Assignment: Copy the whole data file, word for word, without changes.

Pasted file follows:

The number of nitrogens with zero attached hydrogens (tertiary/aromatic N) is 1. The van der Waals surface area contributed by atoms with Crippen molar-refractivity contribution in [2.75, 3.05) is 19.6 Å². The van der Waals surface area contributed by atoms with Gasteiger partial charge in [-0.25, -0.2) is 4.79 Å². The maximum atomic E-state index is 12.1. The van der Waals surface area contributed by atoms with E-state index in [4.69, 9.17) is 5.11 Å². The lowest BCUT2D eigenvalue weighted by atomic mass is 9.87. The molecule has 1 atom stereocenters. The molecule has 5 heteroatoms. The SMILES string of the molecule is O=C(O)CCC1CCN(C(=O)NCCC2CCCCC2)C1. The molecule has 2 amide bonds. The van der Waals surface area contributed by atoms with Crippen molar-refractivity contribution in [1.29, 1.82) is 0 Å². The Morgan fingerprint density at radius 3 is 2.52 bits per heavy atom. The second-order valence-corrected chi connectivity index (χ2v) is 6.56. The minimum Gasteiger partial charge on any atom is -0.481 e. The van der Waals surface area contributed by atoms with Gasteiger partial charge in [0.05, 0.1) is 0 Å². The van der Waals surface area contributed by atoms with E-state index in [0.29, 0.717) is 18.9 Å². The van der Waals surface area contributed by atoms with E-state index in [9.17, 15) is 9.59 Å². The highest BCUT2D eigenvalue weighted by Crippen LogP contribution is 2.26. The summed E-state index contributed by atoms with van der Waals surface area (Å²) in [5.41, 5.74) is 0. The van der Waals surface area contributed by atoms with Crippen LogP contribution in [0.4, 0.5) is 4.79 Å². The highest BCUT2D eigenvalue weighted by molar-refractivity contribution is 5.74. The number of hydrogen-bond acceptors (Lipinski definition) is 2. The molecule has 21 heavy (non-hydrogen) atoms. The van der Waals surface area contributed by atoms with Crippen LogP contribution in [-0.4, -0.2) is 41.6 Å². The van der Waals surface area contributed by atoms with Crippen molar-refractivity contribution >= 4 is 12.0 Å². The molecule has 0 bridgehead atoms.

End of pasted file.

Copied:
The number of nitrogens with zero attached hydrogens (tertiary/aromatic N) is 1. The van der Waals surface area contributed by atoms with Crippen molar-refractivity contribution in [2.75, 3.05) is 19.6 Å². The van der Waals surface area contributed by atoms with Gasteiger partial charge in [-0.25, -0.2) is 4.79 Å². The maximum atomic E-state index is 12.1. The van der Waals surface area contributed by atoms with E-state index in [4.69, 9.17) is 5.11 Å². The lowest BCUT2D eigenvalue weighted by atomic mass is 9.87. The molecule has 1 atom stereocenters. The molecule has 5 heteroatoms. The SMILES string of the molecule is O=C(O)CCC1CCN(C(=O)NCCC2CCCCC2)C1. The molecule has 2 amide bonds. The van der Waals surface area contributed by atoms with Crippen molar-refractivity contribution in [1.29, 1.82) is 0 Å². The Morgan fingerprint density at radius 3 is 2.52 bits per heavy atom. The second-order valence-corrected chi connectivity index (χ2v) is 6.56. The minimum Gasteiger partial charge on any atom is -0.481 e. The van der Waals surface area contributed by atoms with Gasteiger partial charge in [0.05, 0.1) is 0 Å². The van der Waals surface area contributed by atoms with E-state index in [0.29, 0.717) is 18.9 Å². The van der Waals surface area contributed by atoms with E-state index in [9.17, 15) is 9.59 Å². The highest BCUT2D eigenvalue weighted by Crippen LogP contribution is 2.26. The summed E-state index contributed by atoms with van der Waals surface area (Å²) in [5.41, 5.74) is 0. The van der Waals surface area contributed by atoms with Crippen LogP contribution in [0.4, 0.5) is 4.79 Å². The highest BCUT2D eigenvalue weighted by molar-refractivity contribution is 5.74. The number of hydrogen-bond acceptors (Lipinski definition) is 2. The molecule has 21 heavy (non-hydrogen) atoms. The van der Waals surface area contributed by atoms with Crippen LogP contribution in [-0.4, -0.2) is 41.6 Å². The van der Waals surface area contributed by atoms with Crippen molar-refractivity contribution >= 4 is 12.0 Å². The molecule has 0 bridgehead atoms.